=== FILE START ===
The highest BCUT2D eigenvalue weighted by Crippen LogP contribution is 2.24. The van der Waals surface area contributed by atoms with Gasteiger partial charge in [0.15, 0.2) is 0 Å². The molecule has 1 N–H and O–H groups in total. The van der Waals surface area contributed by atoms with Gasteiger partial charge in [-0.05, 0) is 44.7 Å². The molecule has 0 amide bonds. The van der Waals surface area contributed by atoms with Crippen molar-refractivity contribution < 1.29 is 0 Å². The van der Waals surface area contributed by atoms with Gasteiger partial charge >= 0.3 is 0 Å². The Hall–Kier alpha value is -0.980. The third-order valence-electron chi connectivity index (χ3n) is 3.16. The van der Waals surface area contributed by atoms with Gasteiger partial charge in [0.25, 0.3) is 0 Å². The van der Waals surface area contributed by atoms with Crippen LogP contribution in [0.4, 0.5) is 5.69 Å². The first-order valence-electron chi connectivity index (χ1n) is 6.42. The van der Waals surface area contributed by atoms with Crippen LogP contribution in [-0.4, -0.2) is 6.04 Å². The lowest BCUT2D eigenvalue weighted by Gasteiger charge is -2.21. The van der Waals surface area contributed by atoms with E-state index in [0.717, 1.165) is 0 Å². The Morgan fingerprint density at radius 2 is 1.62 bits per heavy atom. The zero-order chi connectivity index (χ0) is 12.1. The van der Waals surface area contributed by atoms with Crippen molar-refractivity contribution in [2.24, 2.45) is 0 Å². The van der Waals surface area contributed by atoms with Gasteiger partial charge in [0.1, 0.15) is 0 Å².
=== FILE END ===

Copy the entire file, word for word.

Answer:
The highest BCUT2D eigenvalue weighted by Crippen LogP contribution is 2.24. The van der Waals surface area contributed by atoms with Gasteiger partial charge in [0.15, 0.2) is 0 Å². The molecule has 1 N–H and O–H groups in total. The van der Waals surface area contributed by atoms with Gasteiger partial charge in [-0.05, 0) is 44.7 Å². The molecule has 0 amide bonds. The van der Waals surface area contributed by atoms with Crippen molar-refractivity contribution < 1.29 is 0 Å². The van der Waals surface area contributed by atoms with Gasteiger partial charge >= 0.3 is 0 Å². The Hall–Kier alpha value is -0.980. The third-order valence-electron chi connectivity index (χ3n) is 3.16. The van der Waals surface area contributed by atoms with Gasteiger partial charge in [0.25, 0.3) is 0 Å². The van der Waals surface area contributed by atoms with Crippen LogP contribution in [0.4, 0.5) is 5.69 Å². The first-order valence-electron chi connectivity index (χ1n) is 6.42. The van der Waals surface area contributed by atoms with Crippen LogP contribution in [-0.4, -0.2) is 6.04 Å². The lowest BCUT2D eigenvalue weighted by Gasteiger charge is -2.21. The van der Waals surface area contributed by atoms with E-state index in [0.717, 1.165) is 0 Å². The Morgan fingerprint density at radius 2 is 1.62 bits per heavy atom. The zero-order chi connectivity index (χ0) is 12.1. The van der Waals surface area contributed by atoms with Crippen molar-refractivity contribution in [2.24, 2.45) is 0 Å². The van der Waals surface area contributed by atoms with Gasteiger partial charge in [0.1, 0.15) is 0 Å².